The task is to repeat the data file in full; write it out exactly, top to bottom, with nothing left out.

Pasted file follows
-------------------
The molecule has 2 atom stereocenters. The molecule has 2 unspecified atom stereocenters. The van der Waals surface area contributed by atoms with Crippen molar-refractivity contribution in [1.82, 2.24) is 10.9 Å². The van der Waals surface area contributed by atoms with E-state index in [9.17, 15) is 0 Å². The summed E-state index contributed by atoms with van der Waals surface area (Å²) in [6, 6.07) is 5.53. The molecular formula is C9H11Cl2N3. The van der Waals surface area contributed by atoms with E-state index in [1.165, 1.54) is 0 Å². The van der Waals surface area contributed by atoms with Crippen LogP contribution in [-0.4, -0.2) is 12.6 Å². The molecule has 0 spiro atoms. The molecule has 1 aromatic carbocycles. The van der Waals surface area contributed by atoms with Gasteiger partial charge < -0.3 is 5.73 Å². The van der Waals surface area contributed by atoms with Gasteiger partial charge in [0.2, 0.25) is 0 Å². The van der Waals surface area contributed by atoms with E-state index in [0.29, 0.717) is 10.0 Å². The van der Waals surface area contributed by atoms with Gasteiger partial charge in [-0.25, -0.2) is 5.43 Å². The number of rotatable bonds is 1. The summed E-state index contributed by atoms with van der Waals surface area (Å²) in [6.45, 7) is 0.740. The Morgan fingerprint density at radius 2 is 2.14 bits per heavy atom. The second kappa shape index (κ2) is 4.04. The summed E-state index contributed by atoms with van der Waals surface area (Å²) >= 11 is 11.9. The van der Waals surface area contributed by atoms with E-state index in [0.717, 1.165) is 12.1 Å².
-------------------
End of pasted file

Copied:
The molecule has 2 atom stereocenters. The molecule has 2 unspecified atom stereocenters. The van der Waals surface area contributed by atoms with Crippen molar-refractivity contribution in [1.82, 2.24) is 10.9 Å². The van der Waals surface area contributed by atoms with E-state index in [9.17, 15) is 0 Å². The summed E-state index contributed by atoms with van der Waals surface area (Å²) in [6, 6.07) is 5.53. The molecular formula is C9H11Cl2N3. The van der Waals surface area contributed by atoms with E-state index in [1.165, 1.54) is 0 Å². The van der Waals surface area contributed by atoms with Crippen LogP contribution in [-0.4, -0.2) is 12.6 Å². The molecule has 0 spiro atoms. The molecule has 1 aromatic carbocycles. The van der Waals surface area contributed by atoms with Gasteiger partial charge < -0.3 is 5.73 Å². The van der Waals surface area contributed by atoms with Gasteiger partial charge in [0.2, 0.25) is 0 Å². The van der Waals surface area contributed by atoms with E-state index in [0.29, 0.717) is 10.0 Å². The van der Waals surface area contributed by atoms with Gasteiger partial charge in [-0.25, -0.2) is 5.43 Å². The number of rotatable bonds is 1. The summed E-state index contributed by atoms with van der Waals surface area (Å²) in [6.45, 7) is 0.740. The Morgan fingerprint density at radius 2 is 2.14 bits per heavy atom. The second kappa shape index (κ2) is 4.04. The summed E-state index contributed by atoms with van der Waals surface area (Å²) >= 11 is 11.9. The van der Waals surface area contributed by atoms with E-state index in [0.717, 1.165) is 12.1 Å².